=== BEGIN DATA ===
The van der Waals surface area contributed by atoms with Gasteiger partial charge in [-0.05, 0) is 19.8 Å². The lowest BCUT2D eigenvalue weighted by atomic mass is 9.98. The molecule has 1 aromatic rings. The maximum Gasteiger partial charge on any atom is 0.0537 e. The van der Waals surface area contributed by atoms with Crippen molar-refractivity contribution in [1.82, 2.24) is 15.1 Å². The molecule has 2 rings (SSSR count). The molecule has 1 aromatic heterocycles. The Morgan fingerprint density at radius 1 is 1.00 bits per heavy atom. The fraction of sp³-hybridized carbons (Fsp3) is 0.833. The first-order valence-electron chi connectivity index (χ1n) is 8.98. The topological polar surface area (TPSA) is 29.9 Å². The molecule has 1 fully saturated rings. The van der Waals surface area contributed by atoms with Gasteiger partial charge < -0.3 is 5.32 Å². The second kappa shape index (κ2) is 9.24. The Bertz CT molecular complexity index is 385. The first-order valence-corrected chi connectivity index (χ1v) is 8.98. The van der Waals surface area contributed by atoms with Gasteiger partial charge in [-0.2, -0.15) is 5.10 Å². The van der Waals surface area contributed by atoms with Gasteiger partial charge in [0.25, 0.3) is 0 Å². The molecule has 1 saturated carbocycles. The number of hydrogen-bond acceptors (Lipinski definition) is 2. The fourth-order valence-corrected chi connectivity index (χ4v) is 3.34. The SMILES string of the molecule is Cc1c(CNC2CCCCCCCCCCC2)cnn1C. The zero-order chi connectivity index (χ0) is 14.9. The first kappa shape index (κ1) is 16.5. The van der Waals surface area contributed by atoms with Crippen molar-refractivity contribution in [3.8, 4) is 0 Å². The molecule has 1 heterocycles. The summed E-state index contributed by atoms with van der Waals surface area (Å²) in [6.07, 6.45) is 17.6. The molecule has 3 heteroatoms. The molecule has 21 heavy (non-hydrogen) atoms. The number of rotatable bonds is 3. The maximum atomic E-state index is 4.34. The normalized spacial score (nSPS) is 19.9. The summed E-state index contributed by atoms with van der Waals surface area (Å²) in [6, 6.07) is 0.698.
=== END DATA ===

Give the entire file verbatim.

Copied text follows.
The van der Waals surface area contributed by atoms with Gasteiger partial charge in [-0.05, 0) is 19.8 Å². The lowest BCUT2D eigenvalue weighted by atomic mass is 9.98. The molecule has 1 aromatic rings. The maximum Gasteiger partial charge on any atom is 0.0537 e. The van der Waals surface area contributed by atoms with Crippen molar-refractivity contribution in [1.82, 2.24) is 15.1 Å². The molecule has 2 rings (SSSR count). The molecule has 1 aromatic heterocycles. The Morgan fingerprint density at radius 1 is 1.00 bits per heavy atom. The fraction of sp³-hybridized carbons (Fsp3) is 0.833. The first-order valence-electron chi connectivity index (χ1n) is 8.98. The topological polar surface area (TPSA) is 29.9 Å². The molecule has 1 fully saturated rings. The van der Waals surface area contributed by atoms with Gasteiger partial charge < -0.3 is 5.32 Å². The second kappa shape index (κ2) is 9.24. The Bertz CT molecular complexity index is 385. The first-order valence-corrected chi connectivity index (χ1v) is 8.98. The van der Waals surface area contributed by atoms with Gasteiger partial charge in [-0.2, -0.15) is 5.10 Å². The van der Waals surface area contributed by atoms with Gasteiger partial charge in [0.25, 0.3) is 0 Å². The molecule has 1 saturated carbocycles. The number of hydrogen-bond acceptors (Lipinski definition) is 2. The fourth-order valence-corrected chi connectivity index (χ4v) is 3.34. The SMILES string of the molecule is Cc1c(CNC2CCCCCCCCCCC2)cnn1C. The zero-order chi connectivity index (χ0) is 14.9. The first kappa shape index (κ1) is 16.5. The van der Waals surface area contributed by atoms with Crippen molar-refractivity contribution in [3.8, 4) is 0 Å². The molecule has 1 heterocycles. The summed E-state index contributed by atoms with van der Waals surface area (Å²) in [6.07, 6.45) is 17.6. The molecule has 3 heteroatoms. The molecule has 21 heavy (non-hydrogen) atoms. The number of rotatable bonds is 3. The maximum atomic E-state index is 4.34. The normalized spacial score (nSPS) is 19.9. The summed E-state index contributed by atoms with van der Waals surface area (Å²) in [6, 6.07) is 0.698.